COMMUNITY FORUM

jdefazio

10:13AM | 08/07/03
Member Since: 10/11/02
11 lifetime posts
Bvbasement
Hello - I'm having a new house built – 2 story + basement currently at the framing stage and noticed something that I just had to ask about.

When they poured the foundation, there was a formed square notch/or step about 1 foot wide x ½ foot deep at the top of each foundation wall.

When they installed steel I-beams to start the framing process, the ends of each beam that runs towards a foundation wall sits into this notch/step. Of course, the steel I-beams also have steel posts that anchor into a footing in the ground for additional support. What I noticed was that they used some kind of flat stone and steel shims inside this square formed notch to level and/or raise the steel i-beam (the steel i-beam ends sit on the steel shims, which in turn sits on this flat stone, which in turn sits on the stepped part of the concrete notch at the top of the foundation wall).

Just curious if anyone ever heard of this practice (flat stone, steel shims) when leveling a steel i-beam on a foundation wall(s). Its obvious they used them to raise the steel beams ½ foot so that the basement ceiling wouldn’t be below 7.5/8ft high however the steel beam doesn’t seem to bolt on anywhere. It just sits flat on the shims / stone, and the wood beams are laid on top of the steel beam. Maybe this is the way steel i-beams are installed but I have no idea - worried about structural integrity.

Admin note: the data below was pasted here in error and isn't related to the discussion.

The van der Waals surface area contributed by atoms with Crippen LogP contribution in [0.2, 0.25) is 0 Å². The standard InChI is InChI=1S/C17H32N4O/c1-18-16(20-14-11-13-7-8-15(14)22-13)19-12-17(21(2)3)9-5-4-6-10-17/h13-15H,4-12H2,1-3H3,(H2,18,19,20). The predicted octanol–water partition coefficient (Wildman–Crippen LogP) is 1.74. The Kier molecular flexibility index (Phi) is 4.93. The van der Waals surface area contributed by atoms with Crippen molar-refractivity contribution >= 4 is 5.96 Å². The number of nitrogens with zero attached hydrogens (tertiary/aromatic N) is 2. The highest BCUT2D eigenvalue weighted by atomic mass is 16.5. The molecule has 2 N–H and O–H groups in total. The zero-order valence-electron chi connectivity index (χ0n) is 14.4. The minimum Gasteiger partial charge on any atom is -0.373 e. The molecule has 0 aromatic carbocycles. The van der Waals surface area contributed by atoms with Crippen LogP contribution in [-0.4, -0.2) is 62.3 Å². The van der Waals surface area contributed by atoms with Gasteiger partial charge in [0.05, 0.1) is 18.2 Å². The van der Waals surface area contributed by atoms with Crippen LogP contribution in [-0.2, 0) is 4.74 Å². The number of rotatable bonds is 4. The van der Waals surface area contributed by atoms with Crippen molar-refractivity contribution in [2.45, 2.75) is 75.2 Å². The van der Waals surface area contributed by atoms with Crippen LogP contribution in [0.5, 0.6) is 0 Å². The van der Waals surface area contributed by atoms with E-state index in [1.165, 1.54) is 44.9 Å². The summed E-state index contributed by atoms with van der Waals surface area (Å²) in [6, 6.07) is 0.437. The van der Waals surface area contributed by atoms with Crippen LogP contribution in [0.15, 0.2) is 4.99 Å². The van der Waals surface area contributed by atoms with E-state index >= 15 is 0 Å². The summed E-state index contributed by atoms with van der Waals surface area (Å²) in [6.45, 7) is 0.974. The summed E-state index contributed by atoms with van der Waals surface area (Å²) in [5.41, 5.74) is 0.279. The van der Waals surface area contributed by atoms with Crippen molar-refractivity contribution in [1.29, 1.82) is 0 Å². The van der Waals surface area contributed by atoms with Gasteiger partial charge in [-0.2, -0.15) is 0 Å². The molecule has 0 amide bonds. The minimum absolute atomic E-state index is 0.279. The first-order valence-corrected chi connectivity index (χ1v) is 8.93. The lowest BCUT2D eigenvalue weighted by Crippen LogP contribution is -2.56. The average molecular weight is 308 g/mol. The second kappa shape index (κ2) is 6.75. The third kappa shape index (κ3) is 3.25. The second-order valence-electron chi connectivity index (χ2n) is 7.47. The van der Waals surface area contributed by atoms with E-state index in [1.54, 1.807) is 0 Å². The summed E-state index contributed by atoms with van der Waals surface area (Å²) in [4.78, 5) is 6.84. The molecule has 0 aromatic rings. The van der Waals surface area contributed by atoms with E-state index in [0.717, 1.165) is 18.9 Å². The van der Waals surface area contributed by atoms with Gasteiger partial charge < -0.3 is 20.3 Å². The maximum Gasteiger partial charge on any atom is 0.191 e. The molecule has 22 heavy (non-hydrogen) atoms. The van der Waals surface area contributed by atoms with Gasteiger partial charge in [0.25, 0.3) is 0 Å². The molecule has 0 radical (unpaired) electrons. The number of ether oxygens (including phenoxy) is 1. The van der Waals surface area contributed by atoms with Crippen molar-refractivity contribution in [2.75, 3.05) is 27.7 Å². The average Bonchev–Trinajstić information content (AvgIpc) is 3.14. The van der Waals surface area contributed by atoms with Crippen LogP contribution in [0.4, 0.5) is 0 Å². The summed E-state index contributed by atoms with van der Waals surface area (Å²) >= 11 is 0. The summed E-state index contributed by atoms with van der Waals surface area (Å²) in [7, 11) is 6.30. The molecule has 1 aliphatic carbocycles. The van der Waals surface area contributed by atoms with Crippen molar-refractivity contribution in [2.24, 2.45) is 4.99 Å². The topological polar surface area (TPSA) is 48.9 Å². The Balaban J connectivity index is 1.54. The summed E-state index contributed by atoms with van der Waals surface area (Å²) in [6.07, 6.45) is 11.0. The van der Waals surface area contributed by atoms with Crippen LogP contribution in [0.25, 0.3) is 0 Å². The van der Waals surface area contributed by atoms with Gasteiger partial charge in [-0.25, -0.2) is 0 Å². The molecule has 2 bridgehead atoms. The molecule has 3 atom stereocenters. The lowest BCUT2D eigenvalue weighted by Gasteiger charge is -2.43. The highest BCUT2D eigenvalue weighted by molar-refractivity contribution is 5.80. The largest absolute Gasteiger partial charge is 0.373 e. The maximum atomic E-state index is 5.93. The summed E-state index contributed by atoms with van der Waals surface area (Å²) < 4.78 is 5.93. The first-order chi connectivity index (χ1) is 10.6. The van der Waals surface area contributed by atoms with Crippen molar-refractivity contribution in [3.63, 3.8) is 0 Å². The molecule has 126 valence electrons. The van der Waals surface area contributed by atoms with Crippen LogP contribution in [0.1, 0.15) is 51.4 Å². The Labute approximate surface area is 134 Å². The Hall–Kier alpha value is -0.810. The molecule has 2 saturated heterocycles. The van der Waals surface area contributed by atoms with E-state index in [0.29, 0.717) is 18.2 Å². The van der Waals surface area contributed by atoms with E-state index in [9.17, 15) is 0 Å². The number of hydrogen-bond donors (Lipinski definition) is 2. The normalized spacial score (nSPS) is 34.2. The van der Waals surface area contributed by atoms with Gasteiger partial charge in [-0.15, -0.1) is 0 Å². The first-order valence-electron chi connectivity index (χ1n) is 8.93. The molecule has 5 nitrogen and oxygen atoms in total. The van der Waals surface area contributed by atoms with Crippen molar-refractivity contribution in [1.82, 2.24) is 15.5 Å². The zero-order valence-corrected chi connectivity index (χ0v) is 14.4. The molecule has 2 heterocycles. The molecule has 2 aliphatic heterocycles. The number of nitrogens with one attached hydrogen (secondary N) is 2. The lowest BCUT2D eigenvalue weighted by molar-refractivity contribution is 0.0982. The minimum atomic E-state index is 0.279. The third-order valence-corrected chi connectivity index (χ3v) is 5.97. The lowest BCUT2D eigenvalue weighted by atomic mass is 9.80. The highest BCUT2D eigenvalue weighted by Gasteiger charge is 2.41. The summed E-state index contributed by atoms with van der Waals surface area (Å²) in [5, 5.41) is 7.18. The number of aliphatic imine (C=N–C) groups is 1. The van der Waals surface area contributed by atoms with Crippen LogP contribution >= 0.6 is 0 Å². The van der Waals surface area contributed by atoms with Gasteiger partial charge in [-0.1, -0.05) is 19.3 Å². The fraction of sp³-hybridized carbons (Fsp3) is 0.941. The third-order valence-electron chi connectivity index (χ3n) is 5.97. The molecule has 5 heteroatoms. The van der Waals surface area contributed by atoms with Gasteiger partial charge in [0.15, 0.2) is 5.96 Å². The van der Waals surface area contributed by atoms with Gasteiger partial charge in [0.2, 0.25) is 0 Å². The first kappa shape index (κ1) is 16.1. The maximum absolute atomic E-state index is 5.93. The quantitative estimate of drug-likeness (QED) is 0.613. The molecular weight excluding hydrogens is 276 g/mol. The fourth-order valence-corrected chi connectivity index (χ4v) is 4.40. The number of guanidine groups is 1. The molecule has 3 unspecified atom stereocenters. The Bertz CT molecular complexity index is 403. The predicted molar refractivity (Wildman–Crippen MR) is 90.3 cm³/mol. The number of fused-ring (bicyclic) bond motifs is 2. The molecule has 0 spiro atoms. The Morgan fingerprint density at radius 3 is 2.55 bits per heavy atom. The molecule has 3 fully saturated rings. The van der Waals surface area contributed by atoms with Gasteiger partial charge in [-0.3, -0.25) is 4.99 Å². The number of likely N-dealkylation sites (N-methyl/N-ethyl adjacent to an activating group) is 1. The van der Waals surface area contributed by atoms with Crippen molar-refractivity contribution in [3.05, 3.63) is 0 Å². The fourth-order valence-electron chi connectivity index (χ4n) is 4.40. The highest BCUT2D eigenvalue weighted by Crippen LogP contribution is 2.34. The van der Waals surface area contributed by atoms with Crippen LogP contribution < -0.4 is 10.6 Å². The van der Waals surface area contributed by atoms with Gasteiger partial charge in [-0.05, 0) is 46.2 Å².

Is anyone familiar with what I am referring to? Could they still have work to do? The 1st floor above the basement (foundation) has been framed.
Thanks!
John

treebeard

01:28AM | 08/08/03
Member Since: 01/14/03
264 lifetime posts
I haven't seen the flat stone trick, but everything else is normal. The steel beam is not usually held in place in the pocket by anything more than gravity and the weight of the house above. And because forming and pouring concrete for foundations has yet to reach the level of science that has the same exactitude required by NASA, shimming is usually required. Steel shims are the shim of choice. It sounds to me like perhaps someone blew the pocket forming and your builders were faced with coming up with something that would serve as a large shim. The stone should be fine, so long as it's not sandstone or some other soft easily broken mineral. Granite would serve well.

jdefazio

05:34PM | 08/10/03
Member Since: 10/11/02
11 lifetime posts
Thanks for the help.

I was able to find a piece of the rock used on my lot.. how would i go about finding out what kind of rock it is? it looks like granite but how can i be sure?

Thanks again
John

treebeard

01:36AM | 08/11/03
Member Since: 01/14/03
264 lifetime posts
Well, I know Toronto is a bit of a hike from Bancroft, but if you have a local mineral collecting club (usually called rockhounds) members of the club could tell you. Bancroft is 'rockhound central' up your way. Try using Google to find a club in your area.

jdefazio

12:30PM | 08/11/03
Member Since: 10/11/02
11 lifetime posts
Thanks for all your help!

John

GlennG

05:48AM | 08/17/03